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Alaska considering appeal after judge dismisses lawsuit over contaminated lands

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(The Center Square) – Alaska Attorney General Treg Taylor said his office is evaluating a lawsuit over who is responsible for cleaning up contamination on Alaska Native lands after a judge dismissed the case filed by the state.

The state said directives issued by Congress in 1995 and again in 2014 meant the Department of Interior should remove contaminants on 1,200 sites ceded to the state in 1971 through the Alaska Native Claims Settlement Act, also known as ANCSA.

After a lengthy battle, the state sued the DOI in July 2022.

U.S. District Court Judge H. Russel Holland dismissed the case this week, saying Alaska did not meet the burden of proof of whether the DOI is responsible.

“…Neither the 1995 and 2014 Directives nor the 1998 and 2016 reports required any action on the part of defendants other than the providing of information,” Holland said in his ruling. “Defendants were under no directive to undertake remediation of contaminated lands, nor to implement a plan for such remediation. The directives did not express, and were never intended, to effect a remedy for the injuries of which plaintiffs complain.”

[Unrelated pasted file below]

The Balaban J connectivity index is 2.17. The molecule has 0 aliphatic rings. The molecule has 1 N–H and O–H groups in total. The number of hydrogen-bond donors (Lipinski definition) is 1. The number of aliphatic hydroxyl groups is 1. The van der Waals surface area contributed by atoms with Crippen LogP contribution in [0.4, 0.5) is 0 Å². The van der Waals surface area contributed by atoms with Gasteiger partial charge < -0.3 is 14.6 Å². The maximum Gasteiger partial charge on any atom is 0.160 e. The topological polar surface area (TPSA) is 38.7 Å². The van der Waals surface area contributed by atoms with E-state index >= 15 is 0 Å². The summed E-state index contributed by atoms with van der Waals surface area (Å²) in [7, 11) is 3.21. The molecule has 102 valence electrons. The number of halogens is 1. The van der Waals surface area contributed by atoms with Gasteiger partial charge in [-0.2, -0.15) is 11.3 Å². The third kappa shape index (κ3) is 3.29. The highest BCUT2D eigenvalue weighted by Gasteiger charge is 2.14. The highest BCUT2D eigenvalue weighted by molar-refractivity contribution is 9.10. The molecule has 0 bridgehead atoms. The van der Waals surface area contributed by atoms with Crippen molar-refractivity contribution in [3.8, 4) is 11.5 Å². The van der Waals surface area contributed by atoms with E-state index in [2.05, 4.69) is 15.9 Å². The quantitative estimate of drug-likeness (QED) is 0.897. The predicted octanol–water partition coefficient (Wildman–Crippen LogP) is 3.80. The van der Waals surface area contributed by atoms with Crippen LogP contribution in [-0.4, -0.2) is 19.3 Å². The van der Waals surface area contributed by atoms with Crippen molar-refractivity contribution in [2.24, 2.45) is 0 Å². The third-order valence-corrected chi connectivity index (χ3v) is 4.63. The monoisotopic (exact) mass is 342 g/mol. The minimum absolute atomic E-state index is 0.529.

State officials said in a news release the ruling allows the DOI to ditch its responsibility.

“The dismissal of this case is a maddening excuse for the federal government to continue circumventing its responsibility,” said Alaska Gov. Mike Dunleavy. “Instead of looking for loopholes, DOI should focus on the need for action and justice for Alaska Natives and ANCSA contaminated lands; the State of Alaska will continue to do just that.”

The Department of Environmental Conservation is advancing the cleanup, according to the news release.

“While the State of Alaska recognizes that responsible parties should clean up their messes, it’s noted that the Department of Justice, Bureau of Land Management, and DOI don’t hold themselves to that same standard,” said DEC Commissioner Jason Brune. “Apparently, the Biden administration’s and Secretary Haaland’s focus on addressing longstanding environmental justice for indigenous peoples extends to everywhere in the United States except for Alaska.”

Taylor said the state will look at other options.

“The State pursued a class-action style Administrative Procedure Act claim over a site-by-site effort to provide the court with a practical and efficient avenue to address all sites at once and to give Alaskans a remedy to a languishing problem on Native lands,” Taylor said. “The extensive contamination on many sites transferred under ANCSA certainly lends to other legal avenues for relief, and Alaska will continue to pursue justice on behalf of Alaska Natives.”

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